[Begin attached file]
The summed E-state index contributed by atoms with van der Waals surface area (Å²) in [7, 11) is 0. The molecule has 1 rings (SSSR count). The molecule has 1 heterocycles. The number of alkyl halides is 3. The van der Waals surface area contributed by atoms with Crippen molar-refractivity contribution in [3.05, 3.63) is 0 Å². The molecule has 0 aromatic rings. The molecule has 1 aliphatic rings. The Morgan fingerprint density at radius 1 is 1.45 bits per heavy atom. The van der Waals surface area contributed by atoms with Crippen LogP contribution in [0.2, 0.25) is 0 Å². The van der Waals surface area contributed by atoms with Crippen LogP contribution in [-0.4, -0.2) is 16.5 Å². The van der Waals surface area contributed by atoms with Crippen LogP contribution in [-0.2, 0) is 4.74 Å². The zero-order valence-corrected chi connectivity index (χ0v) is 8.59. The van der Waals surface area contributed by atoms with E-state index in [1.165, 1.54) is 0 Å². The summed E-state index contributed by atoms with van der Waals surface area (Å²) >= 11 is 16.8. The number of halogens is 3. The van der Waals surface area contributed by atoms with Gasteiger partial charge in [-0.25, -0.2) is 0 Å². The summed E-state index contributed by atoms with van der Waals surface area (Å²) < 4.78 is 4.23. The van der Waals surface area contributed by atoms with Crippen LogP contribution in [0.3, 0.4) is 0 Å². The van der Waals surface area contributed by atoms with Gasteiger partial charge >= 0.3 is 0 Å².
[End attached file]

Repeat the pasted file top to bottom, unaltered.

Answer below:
The summed E-state index contributed by atoms with van der Waals surface area (Å²) in [7, 11) is 0. The molecule has 1 rings (SSSR count). The molecule has 1 heterocycles. The number of alkyl halides is 3. The van der Waals surface area contributed by atoms with Crippen molar-refractivity contribution in [3.05, 3.63) is 0 Å². The molecule has 0 aromatic rings. The molecule has 1 aliphatic rings. The Morgan fingerprint density at radius 1 is 1.45 bits per heavy atom. The van der Waals surface area contributed by atoms with Crippen LogP contribution in [0.2, 0.25) is 0 Å². The van der Waals surface area contributed by atoms with Crippen LogP contribution in [-0.4, -0.2) is 16.5 Å². The van der Waals surface area contributed by atoms with Crippen LogP contribution in [-0.2, 0) is 4.74 Å². The zero-order valence-corrected chi connectivity index (χ0v) is 8.59. The van der Waals surface area contributed by atoms with E-state index in [1.165, 1.54) is 0 Å². The summed E-state index contributed by atoms with van der Waals surface area (Å²) >= 11 is 16.8. The number of halogens is 3. The van der Waals surface area contributed by atoms with Gasteiger partial charge in [-0.25, -0.2) is 0 Å². The summed E-state index contributed by atoms with van der Waals surface area (Å²) < 4.78 is 4.23. The van der Waals surface area contributed by atoms with Crippen LogP contribution in [0.3, 0.4) is 0 Å². The van der Waals surface area contributed by atoms with Gasteiger partial charge >= 0.3 is 0 Å².